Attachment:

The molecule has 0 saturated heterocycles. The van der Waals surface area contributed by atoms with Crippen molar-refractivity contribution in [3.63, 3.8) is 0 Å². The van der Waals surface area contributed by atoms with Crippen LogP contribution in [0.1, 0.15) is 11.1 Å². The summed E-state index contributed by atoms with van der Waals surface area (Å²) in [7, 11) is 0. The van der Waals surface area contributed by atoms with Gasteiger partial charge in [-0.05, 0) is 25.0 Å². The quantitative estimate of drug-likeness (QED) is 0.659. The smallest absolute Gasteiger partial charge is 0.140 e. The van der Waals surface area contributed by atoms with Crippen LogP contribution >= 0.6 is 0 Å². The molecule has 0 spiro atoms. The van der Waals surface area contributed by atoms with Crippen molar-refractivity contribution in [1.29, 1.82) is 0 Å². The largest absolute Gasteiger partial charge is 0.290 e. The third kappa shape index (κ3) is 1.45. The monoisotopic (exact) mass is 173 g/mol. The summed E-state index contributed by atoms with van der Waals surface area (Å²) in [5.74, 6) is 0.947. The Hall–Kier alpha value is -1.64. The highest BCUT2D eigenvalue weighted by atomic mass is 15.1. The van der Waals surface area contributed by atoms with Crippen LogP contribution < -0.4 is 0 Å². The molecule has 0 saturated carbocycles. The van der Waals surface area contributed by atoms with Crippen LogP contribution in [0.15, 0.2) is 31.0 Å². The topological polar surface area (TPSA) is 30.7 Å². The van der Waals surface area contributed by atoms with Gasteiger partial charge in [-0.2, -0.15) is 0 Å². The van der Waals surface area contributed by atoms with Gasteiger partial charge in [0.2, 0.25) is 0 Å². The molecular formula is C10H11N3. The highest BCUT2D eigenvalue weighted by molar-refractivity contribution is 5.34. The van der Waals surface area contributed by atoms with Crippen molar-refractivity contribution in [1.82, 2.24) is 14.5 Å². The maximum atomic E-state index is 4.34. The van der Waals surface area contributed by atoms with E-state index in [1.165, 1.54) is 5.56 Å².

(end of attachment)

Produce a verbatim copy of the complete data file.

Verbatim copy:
The molecule has 0 saturated heterocycles. The van der Waals surface area contributed by atoms with Crippen molar-refractivity contribution in [3.63, 3.8) is 0 Å². The van der Waals surface area contributed by atoms with Crippen LogP contribution in [0.1, 0.15) is 11.1 Å². The summed E-state index contributed by atoms with van der Waals surface area (Å²) in [7, 11) is 0. The van der Waals surface area contributed by atoms with Gasteiger partial charge in [-0.05, 0) is 25.0 Å². The quantitative estimate of drug-likeness (QED) is 0.659. The smallest absolute Gasteiger partial charge is 0.140 e. The van der Waals surface area contributed by atoms with Crippen LogP contribution >= 0.6 is 0 Å². The molecule has 0 spiro atoms. The van der Waals surface area contributed by atoms with Crippen molar-refractivity contribution in [1.29, 1.82) is 0 Å². The largest absolute Gasteiger partial charge is 0.290 e. The third kappa shape index (κ3) is 1.45. The monoisotopic (exact) mass is 173 g/mol. The summed E-state index contributed by atoms with van der Waals surface area (Å²) in [5.74, 6) is 0.947. The Hall–Kier alpha value is -1.64. The highest BCUT2D eigenvalue weighted by atomic mass is 15.1. The van der Waals surface area contributed by atoms with Crippen LogP contribution < -0.4 is 0 Å². The molecule has 0 saturated carbocycles. The van der Waals surface area contributed by atoms with Crippen LogP contribution in [0.15, 0.2) is 31.0 Å². The topological polar surface area (TPSA) is 30.7 Å². The van der Waals surface area contributed by atoms with Gasteiger partial charge in [-0.2, -0.15) is 0 Å². The van der Waals surface area contributed by atoms with Gasteiger partial charge in [0.2, 0.25) is 0 Å². The molecular formula is C10H11N3. The highest BCUT2D eigenvalue weighted by molar-refractivity contribution is 5.34. The van der Waals surface area contributed by atoms with Crippen molar-refractivity contribution in [1.82, 2.24) is 14.5 Å². The maximum atomic E-state index is 4.34. The van der Waals surface area contributed by atoms with E-state index in [1.165, 1.54) is 5.56 Å².